enthusiast kept steadily breaking the ice at his annual concerts (from 1871
to 1885) by producing most of the greater works (including ' Faust,'
* Dante,' * St. Elizabeth,' etc.), and so cleared the fairway for these per-
formances by Richter and others which have taken place under more
encouraging and enlightened conditions since the death of the master and
his pupil. ^

We now arrive at the fatal year 1886, and as the memorable visit to
London was truly the last event in the master's life, I may be forgiven for
offering some reminiscent remarks. Although Liszt had been subject to
unusual fits of depression, even of tears, his genial spirits and good
humour were unfailing during the fortnight which he passed in our midst.
We learned that he had been warned against dropsy ; both a cure at

* My friend Bache died within two years after Liszt ; their names are bound together in the '^Liszt-
Bache' Scholarship, which is in the keeping of the Royal Academy of Music.



Kissingen and a possible operation for cataract had been suggested, yet
he put these personal considerations aside with the words, ' I have pro-
mised.' * The accented point of my coming to London is to be present at
the St. Elizabeth performance ; it was this that decided my coming.'
The honour fell to me, as conductor of the Novello Choir, to perform that
work twice in his presence, viz. 6th April in St. James's Hall and at the
Crystal Palace, Sydenham, on the 17th.

\Mien his decision became
known, a visit to Paris was
added to the scheme, and the
enthusiasm which greeted him,
while evidently beneficial to his
spirits, was a final blaze of
triumph which made amends
for much that can hardly be
accounted to the credit of either
capital. In London the veteran
master was the guest of the late
Mr. Henry Littleton (at ' West-
wood,' Sydenham), whose most
hospitable house became the
centre of a series of fetes given
in his honour. Entering keenly
into the spirit of this memor-
able Liszt Festival, he was
with difficulty prevented from
overtaxing his strength. On the evening after his arrival, he attended a
choir rehearsal of St. Elizabeth, and seating himself at the pianoforte
continued the music from the point I had reached when he entered the
hall. These were the first notes he played in London after an interval of
forty years.

Age and waning strength had not dimmed an intellect as brilliantly
clear as ever, and the unique combination of power and strength remained
undiminished. Although the stipulation had been made that he was not


Upon the original appears a verse to the effect that 'Among
all warriors Liszt alone is without reproach. For in spite of
his great sabre one knows that tiiis hero conquers only double-
crotchets and kills only pianos. '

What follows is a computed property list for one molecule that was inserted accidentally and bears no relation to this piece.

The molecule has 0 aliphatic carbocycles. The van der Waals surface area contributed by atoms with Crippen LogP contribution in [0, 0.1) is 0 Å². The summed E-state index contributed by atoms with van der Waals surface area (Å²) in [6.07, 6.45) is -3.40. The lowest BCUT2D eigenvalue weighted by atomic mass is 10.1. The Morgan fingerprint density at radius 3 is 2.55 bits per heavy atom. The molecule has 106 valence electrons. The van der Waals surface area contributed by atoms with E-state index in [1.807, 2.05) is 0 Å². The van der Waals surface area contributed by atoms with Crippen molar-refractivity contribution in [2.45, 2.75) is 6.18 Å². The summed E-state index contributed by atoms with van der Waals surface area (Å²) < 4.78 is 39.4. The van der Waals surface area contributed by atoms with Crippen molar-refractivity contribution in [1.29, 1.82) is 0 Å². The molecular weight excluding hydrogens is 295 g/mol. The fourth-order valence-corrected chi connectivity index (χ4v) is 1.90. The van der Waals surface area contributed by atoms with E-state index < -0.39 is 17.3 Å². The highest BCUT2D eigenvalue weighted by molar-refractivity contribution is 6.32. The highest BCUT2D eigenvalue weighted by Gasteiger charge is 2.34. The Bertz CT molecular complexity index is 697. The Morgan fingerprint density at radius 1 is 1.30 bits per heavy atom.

to be ' pushed ' to the piano in public, he was frequently heard in private
when his ' seventy-five-year-old fingers,' as he called them, and an un-
clouded memory astonished all.

Even in his fieriest virtuoso-days, Liszt never ' thumped.' ' They do
not ylay^ they thrash the piano nowadays,' he said.^

One morning I happened to be alone with him in the large conserva-
tory at Westwood House, where stood the famous Roubilliac statue of
Handel. Liszt stopped before it, exclaiming, ' Ha ! the old man ! ' as
if recognising an acquaintance. ' I used to play a fugue of his — let me
see, it began so,' and he finished the piece without effort. Fortunate were
they who caught him in those moods, for sometimes when he saw a piano-
forte he would, like Nelson, put the telescope to his blind eye ! ' I am
coming back next year,' were his parting words to us. Here, at least,
every care was taken of him ; but a return visit to Paris on his way home
(if he could be said to have had a home), taken against the advice of his
friends, was far too heavy a strain upon the vital powers of one of his
years. ' I am already more than half blind : perhaps I shall not have to
wait long for the rest, . . .' Travelling from Paris to Weimar, then to a
festival at Sondershausen, and after a short visit to Colpach in Luxem-
bourg, he finally arrived at Bayreuth. All this fatigue did its fell work.
After being actually carried to a performance of Parsifal, he grew rapidly
worse, and died peacefully in his modest rooms — close to Wagner's gates
— on the 31st of July, barely three months after he had bade us good-

It is a deplorable fact that he who was a lifelong propagandist of the
musical creations of others, who gave fortunes away, always thinking last
and least of his own personality, had the smallest amount of encourage-
ment meted out to himself. The Hungarian master's standard should not
be taken with a German tape-measure. He belonged to a race endowed
with different — ^almost opposite — characteristics. During the years of
travel, when he so early in fife was ' foiuid guilty of success,' as Carlyle